Do you not know that all of us who have been baptized into Christ Jesus were baptized into His death? … We know that our old self was crucified with Him in order that the body of sin might be brought to nothing, so that we would no longer be enslaved to sin. For the one who has died has been set free from sin. (Romans 6:3ff)

Baptism is the daily drowning of the sinner in waters made holy by the Word. Baptism is the death of the sinner and the new life of the Christian. While the Holy Law crucifies the sinner, placing its just penalty for sin upon Jesus Christ. Our sin was granted to our Savior when we were baptized into Him. So also, our dead body, enslaved to sin and devil, was buried with Christ. Why? In order that, just as Christ was raised from the dead by the glory of the Father, we too might walk in the newness of life. 

The slavery is over. The self-justification is brought to end. All hatred, anger, and murder is crucified, died, and buried with Christ by your baptism. Baptism lifts the condemnation for our Fifth Commandment breaking and places it upon the perfect one, from whom no murderous thought, word, or deed was ever conceived. For the death He died He died to sin, once for all, but the life He lives He lives to God. So you also must consider yourselves dead to sin and alive to God in Christ Jesus.

Through daily contrition and repentance, the baptized saint of God has all anger, malice, and murder drowned to death. By the forgiveness of sins that is in Christ Jesus, baptized believers rise to new life again, a life dead to sin and alive to God. This is not your own doing. It is a gift of God, received in faith, and lived out in the life of the church.

This is why you ought to examine yourselves according to the Ten Commandments before the Divine Service. You will come to know by the Law schoolmaster the bondage of your flesh and your need for forgiveness. Then, as we prepare for worship through Confession and Absolution, the old flesh is crucified and by the Holy Absolution in the stead and by the command of Christ, the new man rises forth with love of God and love for neighbor.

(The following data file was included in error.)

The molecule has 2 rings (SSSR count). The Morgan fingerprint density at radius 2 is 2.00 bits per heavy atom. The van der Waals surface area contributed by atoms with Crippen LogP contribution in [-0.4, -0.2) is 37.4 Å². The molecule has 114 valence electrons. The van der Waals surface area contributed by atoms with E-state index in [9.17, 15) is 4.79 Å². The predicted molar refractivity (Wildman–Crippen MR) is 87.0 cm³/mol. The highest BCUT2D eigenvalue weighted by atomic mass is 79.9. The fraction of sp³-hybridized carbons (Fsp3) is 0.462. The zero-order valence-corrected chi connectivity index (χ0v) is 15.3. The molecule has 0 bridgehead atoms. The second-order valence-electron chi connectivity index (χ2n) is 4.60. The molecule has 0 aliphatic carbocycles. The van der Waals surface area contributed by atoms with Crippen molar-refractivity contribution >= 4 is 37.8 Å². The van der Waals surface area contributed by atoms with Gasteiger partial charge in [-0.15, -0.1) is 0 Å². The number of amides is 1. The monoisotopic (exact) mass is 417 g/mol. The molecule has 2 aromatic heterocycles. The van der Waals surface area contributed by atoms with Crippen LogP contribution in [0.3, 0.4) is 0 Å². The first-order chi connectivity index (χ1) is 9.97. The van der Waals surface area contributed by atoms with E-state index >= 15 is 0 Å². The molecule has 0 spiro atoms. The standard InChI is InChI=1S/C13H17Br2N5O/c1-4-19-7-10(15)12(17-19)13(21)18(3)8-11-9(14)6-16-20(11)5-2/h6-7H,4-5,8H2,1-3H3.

If you there remember that your brother has something against you, that is, you have sinned against them, first be reconciled to your brother, and then come and offer your gift, that is, offer your sacrifice of praise and thanksgiving in the liturgy of the Word and Holy Sacrament. So also, if you have been sinned against, forgive the fellow brother in Christ, both in your heart and also with your tongue and in deed. Even if he will not hear or admit his fault, your forgiveness will be like burning coals upon his head.

We don’t need to relax the Commandments to think we have kept them. Nor should the new man in the Christian hate the Law of God because it is so severe. We now love the Law because it crucifies in us all evil passions and prepares us to receive the blessed Gospel of the forgiveness of sins. This is the love of God, to discipline and heal.

Love includes correction, sometimes in righteous anger such as with parents or government, and always with forgiveness. We forgive because He first forgave us at the cross, crucifying our flesh’s desires, and granted new life in Him. We love because Christ first loved us and gave His life as a ransom for many. We live because He lives. Create in us clean hearts, O God, hearts that forgive as we have been forgiven.

In Name of the Father, + Son, and Holy Spirit. Amen.

Rev. Christopher R. Gillespie
Grace Lutheran Church
Dyer, Indiana